Workers install a section of Vogtle unit 3's shield building in November 2018.
Georgia regulatory staffers revealed they could sue Georgia Power Co. if they believe that its Vogtle nuclear project costs were imprudently incurred, but any litigation would not occur until 2022, when the second of two new reactors is targeted to come online.
At an all-day Dec. 18 meeting to hear testimony on the Southern Co. subsidiary's latest spending at Vogtle, Georgia Public Service Commission staffers and their outside partners were asked to justify their recommendation for an expanded oversight effort at the troubled nuclear venture, which is years behind schedule and billions of dollars over budget.
"We have an obligation to perform the best job that we can ... 2019 and 2020 are critical years in this project," Steve Roetger, the PSC's lead Vogtle analyst, said of the specialized, difficult construction tasks ahead for the thousands of workers on the ground in Waynesboro, Ga.
"I'll not shy away from this: we have agreed to not litigate until unit 4 comes online," Roetger added. "My hope is that we won't be litigating; I suspect that we will. But we need to maintain that record for the public interest ... Now that the whole project is wide open, it's not simply saying 'They didn't maintain the schedule.' It's going to have to be much more articulated."
Unit 3 is slated to achieve commercial operation in November 2021 and unit 4 in November 2022. But Georgia Power, in conjunction with corporate affiliate Southern Nuclear Operating Co., is pushing a self-described "aggressive" timetable to complete the reactors eight months ahead of those dates. State analysts doubt that accelerated schedule will come to fruition, however.
The PSC meets every six months to review Georgia Power's Vogtle expenses, not for future cost recovery but simply to certify that the spending actually occurred. Prudency hearings are expected to happen after unit 4's in-service date.
Any recommendation by staff that the PSC should not approve Vogtle cost recovery at any level would have to be ultimately adopted by commissioners, Roetger said, adding that potential expenses clawed back for ratepayers could be in the order of "many, many times."
Bill Jacobs and Steve Roetger are sworn in before testifying.
Construction progressing, but new speed questioned
Roetger and his colleague, GDS Associates executive consultant Bill Jacobs, both reaffirmed that Vogtle is progressing much better under the management of Georgia Power and Southern Nuclear, who took over from then-builder Westinghouse Electric Co. LLC after it declared bankruptcy in March 2017.
"The production levels are much greater today than they were when Westinghouse was in control. We can see that out on the site," Roetger said. "The rate at which those structures and components are being assembled into units has increased significantly since [Southern Nuclear] has taken over."
"I would just add anecdotally, we spend a fair amount of time on the site, and just walking around, it's much busier," Jacobs said. "People are much more actively engaged in the work. It's a much more efficient process."
Another analyst retained by the PSC — Don Grace, vice president of engineering at a joint venture between Critical Technologies Consulting and Cost Plus Consulting — echoed ongoing staff criticisms that Georgia Power has not yet completed an integrated project schedule, a key guide seen as the most thorough outlook of Vogtle's viability. Finishing the document is "challenging but feasible," Grace said.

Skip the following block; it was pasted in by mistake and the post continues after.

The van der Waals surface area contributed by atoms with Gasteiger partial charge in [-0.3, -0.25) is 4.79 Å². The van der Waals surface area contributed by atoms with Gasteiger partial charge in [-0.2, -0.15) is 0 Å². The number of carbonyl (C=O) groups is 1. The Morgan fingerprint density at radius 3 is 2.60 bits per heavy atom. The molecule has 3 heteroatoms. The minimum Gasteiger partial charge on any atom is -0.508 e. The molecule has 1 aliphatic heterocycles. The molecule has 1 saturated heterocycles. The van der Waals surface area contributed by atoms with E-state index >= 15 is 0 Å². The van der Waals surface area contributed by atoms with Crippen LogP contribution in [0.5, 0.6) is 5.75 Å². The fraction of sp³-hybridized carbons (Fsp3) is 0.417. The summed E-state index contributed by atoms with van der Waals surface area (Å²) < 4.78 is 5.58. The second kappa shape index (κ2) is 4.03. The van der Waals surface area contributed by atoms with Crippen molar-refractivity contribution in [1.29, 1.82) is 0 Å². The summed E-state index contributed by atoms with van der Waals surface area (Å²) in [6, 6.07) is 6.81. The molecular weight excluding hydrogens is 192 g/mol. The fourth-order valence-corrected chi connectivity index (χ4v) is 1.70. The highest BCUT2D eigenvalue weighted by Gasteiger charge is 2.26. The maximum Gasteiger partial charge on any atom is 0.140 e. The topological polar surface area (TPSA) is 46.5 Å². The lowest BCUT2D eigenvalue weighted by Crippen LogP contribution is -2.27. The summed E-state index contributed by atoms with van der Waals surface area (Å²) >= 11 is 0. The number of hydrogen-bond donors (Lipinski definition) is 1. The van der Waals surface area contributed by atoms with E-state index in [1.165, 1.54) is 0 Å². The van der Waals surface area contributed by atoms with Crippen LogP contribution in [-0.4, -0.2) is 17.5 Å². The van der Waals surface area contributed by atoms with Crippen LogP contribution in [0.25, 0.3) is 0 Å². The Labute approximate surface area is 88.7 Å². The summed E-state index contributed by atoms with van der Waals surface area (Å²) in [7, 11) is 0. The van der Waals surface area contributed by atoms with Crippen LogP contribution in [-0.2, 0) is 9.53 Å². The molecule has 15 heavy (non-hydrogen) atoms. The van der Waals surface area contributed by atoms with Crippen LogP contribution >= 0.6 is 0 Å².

Responding to questions from an attorney for Georgia Power, Grace said, "It's fair that we are not aware of risks that [the utility is] ignoring ... I have no question that they have the capability to successfully achieve commercial operation."
That contrasts with Vogtle's sister project in South Carolina, the V.C. Summer nuclear plant expansion, which was abandoned in July 2017 by SCANA Corp. and Santee Cooper after they experienced cost overruns and schedule delays. Those companies have been accused by state and federal officials of disregarding a 2015 report by Bechtel Corp. warning of Summer's flaws.
Describing Georgia Power's "aggressive" schedule, Jacobs said he did not know whether to categorize it as good or bad. "I think it's always good to have an aggressive schedule," he added. However, "If the schedule's too aggressive, then it can create other problems."
"I think it's a bit of a fine line," Roetger said. "You want to be aggressive, but clearly what we experienced under Westinghouse management was schedules were not taken seriously. Everybody knew that they were not going to be met.
"It's a balancing act. I think [Southern Nuclear] management is trying to run that gauntlet, if you will, to push the project as fast as they can without demoralizing the craft and everybody that's involved on the project. Because who wants to go work every day knowing you're not going to meet your expectations?"
Commissioners are slated to vote in February 2019 on whether to certify Georgia Power's project costs in the first half of 2018. The utility actually spent $578 million during that time, but Roetger and Jacobs said $51.6 million for a Westinghouse audit should be subtracted to produce the final verification total of $526.4 million.
Vogtle is also owned by Oglethorpe Power Corp., MEAG Power and Dalton Utilities.